AfriGeneas Genealogy and History Forum
Charlot Roi, of the Ouachita Poste of NE LA
CHARLOT ROI, EARLY AFRICAN AMERICAN OF THE OUACHITA POSTE OF NE LOUISIANA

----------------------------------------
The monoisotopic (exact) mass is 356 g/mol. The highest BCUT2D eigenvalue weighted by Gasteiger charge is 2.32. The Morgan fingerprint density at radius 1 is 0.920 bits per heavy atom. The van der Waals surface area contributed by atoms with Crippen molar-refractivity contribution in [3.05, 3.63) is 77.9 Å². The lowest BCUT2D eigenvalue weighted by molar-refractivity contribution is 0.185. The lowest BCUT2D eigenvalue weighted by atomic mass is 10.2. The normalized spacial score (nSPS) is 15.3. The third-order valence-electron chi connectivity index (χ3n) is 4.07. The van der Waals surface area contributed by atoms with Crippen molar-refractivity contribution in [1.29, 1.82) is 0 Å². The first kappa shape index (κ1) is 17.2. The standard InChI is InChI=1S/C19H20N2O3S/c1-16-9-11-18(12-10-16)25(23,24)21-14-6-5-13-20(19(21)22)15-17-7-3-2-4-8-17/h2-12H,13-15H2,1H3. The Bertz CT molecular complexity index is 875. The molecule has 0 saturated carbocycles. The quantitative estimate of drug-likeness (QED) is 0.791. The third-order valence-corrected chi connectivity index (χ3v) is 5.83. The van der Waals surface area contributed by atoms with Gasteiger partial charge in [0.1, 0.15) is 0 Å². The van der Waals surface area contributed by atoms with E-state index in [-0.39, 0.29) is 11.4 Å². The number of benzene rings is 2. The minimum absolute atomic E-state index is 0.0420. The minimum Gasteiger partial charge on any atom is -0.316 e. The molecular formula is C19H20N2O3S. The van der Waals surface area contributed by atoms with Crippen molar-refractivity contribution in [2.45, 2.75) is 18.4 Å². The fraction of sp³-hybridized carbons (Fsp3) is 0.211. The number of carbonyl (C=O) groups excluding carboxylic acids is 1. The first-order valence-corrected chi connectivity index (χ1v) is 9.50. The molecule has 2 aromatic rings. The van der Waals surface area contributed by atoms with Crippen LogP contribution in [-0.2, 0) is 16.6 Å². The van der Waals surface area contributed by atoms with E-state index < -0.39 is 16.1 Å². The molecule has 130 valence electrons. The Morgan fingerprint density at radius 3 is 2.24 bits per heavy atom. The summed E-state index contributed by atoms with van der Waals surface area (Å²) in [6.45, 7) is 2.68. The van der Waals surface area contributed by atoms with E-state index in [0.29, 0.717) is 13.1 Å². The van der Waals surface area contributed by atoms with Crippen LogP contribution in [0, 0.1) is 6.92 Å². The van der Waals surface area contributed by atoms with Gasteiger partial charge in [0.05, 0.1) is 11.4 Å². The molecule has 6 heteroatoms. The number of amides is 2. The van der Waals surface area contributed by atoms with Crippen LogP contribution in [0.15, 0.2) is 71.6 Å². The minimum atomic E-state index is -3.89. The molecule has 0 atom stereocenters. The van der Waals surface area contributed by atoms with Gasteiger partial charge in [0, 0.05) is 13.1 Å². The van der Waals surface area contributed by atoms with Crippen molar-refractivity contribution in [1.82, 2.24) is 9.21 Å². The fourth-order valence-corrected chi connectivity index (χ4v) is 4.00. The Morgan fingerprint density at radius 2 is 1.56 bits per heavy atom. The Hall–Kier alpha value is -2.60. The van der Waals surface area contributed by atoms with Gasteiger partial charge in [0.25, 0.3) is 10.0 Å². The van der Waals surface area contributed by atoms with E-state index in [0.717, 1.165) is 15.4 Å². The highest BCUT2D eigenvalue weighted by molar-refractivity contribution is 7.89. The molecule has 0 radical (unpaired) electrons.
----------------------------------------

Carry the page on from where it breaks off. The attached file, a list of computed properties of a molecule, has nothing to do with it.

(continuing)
It seems that most people do not know or remember that the Ouachita/Morehouse, Louisiana area did not start off as the sedentary, slow paced, spice-free extension of the old southern territories it became. Instead it's beginnings were steeped in drama and color; and the area's population, though small, was teeming with African Americans, West Indians black and white, Native Americans, Spanish soldiers, displaced French petty diplomats, and desperate eastern colonists in search of land or running from the law. It was a safe haven for men who lived outside of the norm; men who'd deserted wives and families in the east could hide out for years without being found; men who had been charged with committing criminal or societal wrongs could easily roost on the Ouachita for a few years, re-invent their images and emerge as fresh and reputable as a sinner after baptism. Men with a bit of Afro or Native American ancestry, or Afro or Native women and children could live openly on the Ouachita for a period of years, push on to other places, or if influential enough, remain in the area and become a part of the white community. It was into this rough and tumble, black bear infested environment that Charlot Roi was born in the early 1780's to a black mother who has yet to be identified and Auguste Roi, a first generation Franco American who came into the area with Don Juan Filhiol. Charlot's birth and presence on the Ouachita has been overlooked by most historians; Dr. E. Russ Williams is one of the few researchers to have recognized and acknowledged him. It is Zadoc Harmon, a free black trader and accused horse thief that lived along the Ouachita for a brief period who is recognized as the most significant African American from the late 1700's through statehood. Zadoc was undeniably a colorful force during his tenure in the Ouachita Valley; however his impact on the community was far less than that of Charlot's, the native born African American who lived in the area his entire life. Charlot lived a productive life on the Ouchita and worked with Abraham Morehouse and others to improve the living conditions of the incoming settlers from the early 1800's through to his death after 1852.